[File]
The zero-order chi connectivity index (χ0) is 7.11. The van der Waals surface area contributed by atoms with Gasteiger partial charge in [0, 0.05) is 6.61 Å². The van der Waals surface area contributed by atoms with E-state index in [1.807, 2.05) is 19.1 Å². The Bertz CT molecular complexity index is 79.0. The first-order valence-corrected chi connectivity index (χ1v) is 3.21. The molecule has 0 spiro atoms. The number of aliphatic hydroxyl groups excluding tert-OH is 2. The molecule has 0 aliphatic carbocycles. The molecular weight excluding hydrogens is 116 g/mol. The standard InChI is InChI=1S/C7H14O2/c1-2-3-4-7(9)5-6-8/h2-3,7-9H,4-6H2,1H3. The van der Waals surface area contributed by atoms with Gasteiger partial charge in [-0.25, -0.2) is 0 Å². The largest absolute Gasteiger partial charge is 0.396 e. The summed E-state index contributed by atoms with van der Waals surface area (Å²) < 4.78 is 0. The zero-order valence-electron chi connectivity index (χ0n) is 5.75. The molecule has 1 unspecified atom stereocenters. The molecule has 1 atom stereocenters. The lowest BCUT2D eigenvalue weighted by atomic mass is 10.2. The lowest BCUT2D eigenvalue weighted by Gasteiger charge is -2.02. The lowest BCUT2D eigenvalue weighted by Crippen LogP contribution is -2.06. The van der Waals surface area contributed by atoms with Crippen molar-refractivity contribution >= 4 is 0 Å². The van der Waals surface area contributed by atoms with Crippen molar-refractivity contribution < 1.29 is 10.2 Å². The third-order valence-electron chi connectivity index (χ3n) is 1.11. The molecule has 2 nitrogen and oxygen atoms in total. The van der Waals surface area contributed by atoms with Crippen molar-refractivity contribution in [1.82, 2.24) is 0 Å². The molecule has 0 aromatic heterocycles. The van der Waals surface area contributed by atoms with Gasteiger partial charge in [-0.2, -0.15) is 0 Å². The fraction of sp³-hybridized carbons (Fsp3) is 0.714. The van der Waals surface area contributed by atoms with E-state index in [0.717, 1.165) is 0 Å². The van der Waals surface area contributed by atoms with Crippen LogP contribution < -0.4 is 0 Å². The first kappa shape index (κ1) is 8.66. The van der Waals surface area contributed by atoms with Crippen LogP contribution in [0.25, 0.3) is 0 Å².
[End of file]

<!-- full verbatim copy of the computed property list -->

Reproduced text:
The zero-order chi connectivity index (χ0) is 7.11. The van der Waals surface area contributed by atoms with Gasteiger partial charge in [0, 0.05) is 6.61 Å². The van der Waals surface area contributed by atoms with E-state index in [1.807, 2.05) is 19.1 Å². The Bertz CT molecular complexity index is 79.0. The first-order valence-corrected chi connectivity index (χ1v) is 3.21. The molecule has 0 spiro atoms. The number of aliphatic hydroxyl groups excluding tert-OH is 2. The molecule has 0 aliphatic carbocycles. The molecular weight excluding hydrogens is 116 g/mol. The standard InChI is InChI=1S/C7H14O2/c1-2-3-4-7(9)5-6-8/h2-3,7-9H,4-6H2,1H3. The van der Waals surface area contributed by atoms with Gasteiger partial charge in [-0.25, -0.2) is 0 Å². The largest absolute Gasteiger partial charge is 0.396 e. The summed E-state index contributed by atoms with van der Waals surface area (Å²) < 4.78 is 0. The zero-order valence-electron chi connectivity index (χ0n) is 5.75. The molecule has 1 unspecified atom stereocenters. The molecule has 1 atom stereocenters. The lowest BCUT2D eigenvalue weighted by atomic mass is 10.2. The lowest BCUT2D eigenvalue weighted by Gasteiger charge is -2.02. The lowest BCUT2D eigenvalue weighted by Crippen LogP contribution is -2.06. The van der Waals surface area contributed by atoms with Crippen molar-refractivity contribution >= 4 is 0 Å². The van der Waals surface area contributed by atoms with Crippen molar-refractivity contribution < 1.29 is 10.2 Å². The third-order valence-electron chi connectivity index (χ3n) is 1.11. The molecule has 2 nitrogen and oxygen atoms in total. The van der Waals surface area contributed by atoms with Crippen molar-refractivity contribution in [1.82, 2.24) is 0 Å². The molecule has 0 aromatic heterocycles. The van der Waals surface area contributed by atoms with Gasteiger partial charge in [-0.2, -0.15) is 0 Å². The fraction of sp³-hybridized carbons (Fsp3) is 0.714. The van der Waals surface area contributed by atoms with E-state index in [0.717, 1.165) is 0 Å². The van der Waals surface area contributed by atoms with Crippen LogP contribution < -0.4 is 0 Å². The first kappa shape index (κ1) is 8.66. The van der Waals surface area contributed by atoms with Crippen LogP contribution in [0.25, 0.3) is 0 Å².